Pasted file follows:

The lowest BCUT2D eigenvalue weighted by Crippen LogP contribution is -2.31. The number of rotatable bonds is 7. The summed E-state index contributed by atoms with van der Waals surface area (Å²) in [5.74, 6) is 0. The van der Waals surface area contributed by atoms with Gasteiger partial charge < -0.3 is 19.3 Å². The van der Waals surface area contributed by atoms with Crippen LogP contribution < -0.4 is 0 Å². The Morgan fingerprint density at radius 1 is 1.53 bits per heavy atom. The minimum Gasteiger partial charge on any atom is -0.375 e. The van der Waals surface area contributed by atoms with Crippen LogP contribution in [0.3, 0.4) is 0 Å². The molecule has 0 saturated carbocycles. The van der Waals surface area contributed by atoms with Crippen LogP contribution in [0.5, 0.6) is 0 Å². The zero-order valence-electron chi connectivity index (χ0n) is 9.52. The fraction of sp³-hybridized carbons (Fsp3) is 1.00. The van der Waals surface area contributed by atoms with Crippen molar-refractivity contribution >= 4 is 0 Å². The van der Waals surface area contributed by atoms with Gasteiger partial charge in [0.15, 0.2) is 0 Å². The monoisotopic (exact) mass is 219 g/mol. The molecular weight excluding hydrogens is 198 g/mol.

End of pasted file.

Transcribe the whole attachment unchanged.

The lowest BCUT2D eigenvalue weighted by Crippen LogP contribution is -2.31. The number of rotatable bonds is 7. The summed E-state index contributed by atoms with van der Waals surface area (Å²) in [5.74, 6) is 0. The van der Waals surface area contributed by atoms with Gasteiger partial charge < -0.3 is 19.3 Å². The van der Waals surface area contributed by atoms with Crippen LogP contribution < -0.4 is 0 Å². The Morgan fingerprint density at radius 1 is 1.53 bits per heavy atom. The minimum Gasteiger partial charge on any atom is -0.375 e. The van der Waals surface area contributed by atoms with Crippen LogP contribution in [0.3, 0.4) is 0 Å². The molecule has 0 saturated carbocycles. The van der Waals surface area contributed by atoms with Crippen LogP contribution in [0.5, 0.6) is 0 Å². The zero-order valence-electron chi connectivity index (χ0n) is 9.52. The fraction of sp³-hybridized carbons (Fsp3) is 1.00. The van der Waals surface area contributed by atoms with Crippen molar-refractivity contribution >= 4 is 0 Å². The van der Waals surface area contributed by atoms with Gasteiger partial charge in [0.15, 0.2) is 0 Å². The monoisotopic (exact) mass is 219 g/mol. The molecular weight excluding hydrogens is 198 g/mol.